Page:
Almost half of all Australians work at a desk. Covid-19 saw many of us working from home at “make-do” workstations. In our office, we saw a lot of people who had had a recurrence or new spinal pain associated with working at desks or kitchen tables that were not designed for these purposes. Now that some of us are returning to our offices in some form, let us review how to look after your spine in your office, whether this is at home still or in your employers’ office.
Having your computer set up optimally and watching your seated position can really help to improve your comfort both at the office and in your personal time. Let us look at things you can do to improve your posture whilst at your desk.
This is when you improve the design of products to suit the people using them. Things like your height, weight, field of vision etc can change how you need to have work equipment set up to maximise your spinal health. For example, if you use a laptop computer at your desk, it can affect your posture and how you use your body. Laptops often do not have the screen, keyboard, or mouse in the best position for most people. This could result in neck, low back or arm, wrist, or hand pain. If you use a separate mouse and keyboard, you can use something to elevate the screen to your eye level, which can reduce the chances of getting neck pain or eye strain. Using a mouse and separate keyboard will allow you the relieve strain on your neck and upper limb by positioning the mouse better.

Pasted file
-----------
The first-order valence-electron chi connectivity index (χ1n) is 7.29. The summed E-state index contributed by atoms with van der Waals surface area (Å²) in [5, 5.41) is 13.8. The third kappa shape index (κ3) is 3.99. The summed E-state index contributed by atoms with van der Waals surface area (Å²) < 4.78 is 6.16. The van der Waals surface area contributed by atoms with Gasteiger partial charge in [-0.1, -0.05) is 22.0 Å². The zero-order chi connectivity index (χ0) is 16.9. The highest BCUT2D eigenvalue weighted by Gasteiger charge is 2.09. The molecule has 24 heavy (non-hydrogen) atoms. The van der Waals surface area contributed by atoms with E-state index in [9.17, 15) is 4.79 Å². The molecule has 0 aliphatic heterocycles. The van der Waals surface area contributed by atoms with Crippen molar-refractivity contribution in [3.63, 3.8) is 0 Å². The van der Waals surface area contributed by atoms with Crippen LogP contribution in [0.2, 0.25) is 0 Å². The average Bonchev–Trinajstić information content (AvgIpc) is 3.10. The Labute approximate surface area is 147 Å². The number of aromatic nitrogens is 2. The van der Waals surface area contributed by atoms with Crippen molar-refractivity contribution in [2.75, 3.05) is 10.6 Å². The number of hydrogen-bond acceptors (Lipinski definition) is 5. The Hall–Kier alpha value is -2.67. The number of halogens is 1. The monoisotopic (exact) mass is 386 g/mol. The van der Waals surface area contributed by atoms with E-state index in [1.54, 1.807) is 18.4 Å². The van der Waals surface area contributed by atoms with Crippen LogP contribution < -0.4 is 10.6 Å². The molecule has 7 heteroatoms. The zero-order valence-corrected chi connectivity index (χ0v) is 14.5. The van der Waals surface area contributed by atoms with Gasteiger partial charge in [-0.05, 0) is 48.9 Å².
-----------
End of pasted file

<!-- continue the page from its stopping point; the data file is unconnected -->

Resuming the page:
A well-designed chair will help your posture and spinal health. It is best to sit on the chair with your feet flat on the floor or use a footrest to relieve the pressure on your lower limbs. Have your arms relaxed by your side (keep your wrist straight when using your mouse and elbows at 90-110 degrees when you are typing), hold your posture relaxed and tall.
Standing desks are helpful for most people who need to work at a desk. It may reduce lower back strain. When you are standing, keep your posture upright and relaxed. Place a footrest underneath the desk to prevent your hips from tilting, and continually change each foot resting on it.
Take A Break For A Walk
Your spine’s health will be improved by trying to take mini breaks about every 30 minutes through the day. Bodies were designed to move, and your spinal health may be affected by sitting too long. Take the opportunity during your lunch break or after work to get some fresh air and move about. Walking is good for your spinal health and general wellbeing.
If you have any questions or would like more advice about working in an office, our Chiropractors at Clayfield Chiropractic are happy to advise. Please contact our office on 3862 2611 to ask about how to implement these suggestions and if they are appropriate for you.
Cheyne graduated from Sydney College of Chiropractic and Osteopathy in 1984. She also has postgraduate qualifications in paediatric chiropractic care. Before joining Clayfield Chiropractic Clinic in 1993, Cheyne enjoyed seven years in a Sydney based practice. Cheyne has 5 children and 3 grandchildren.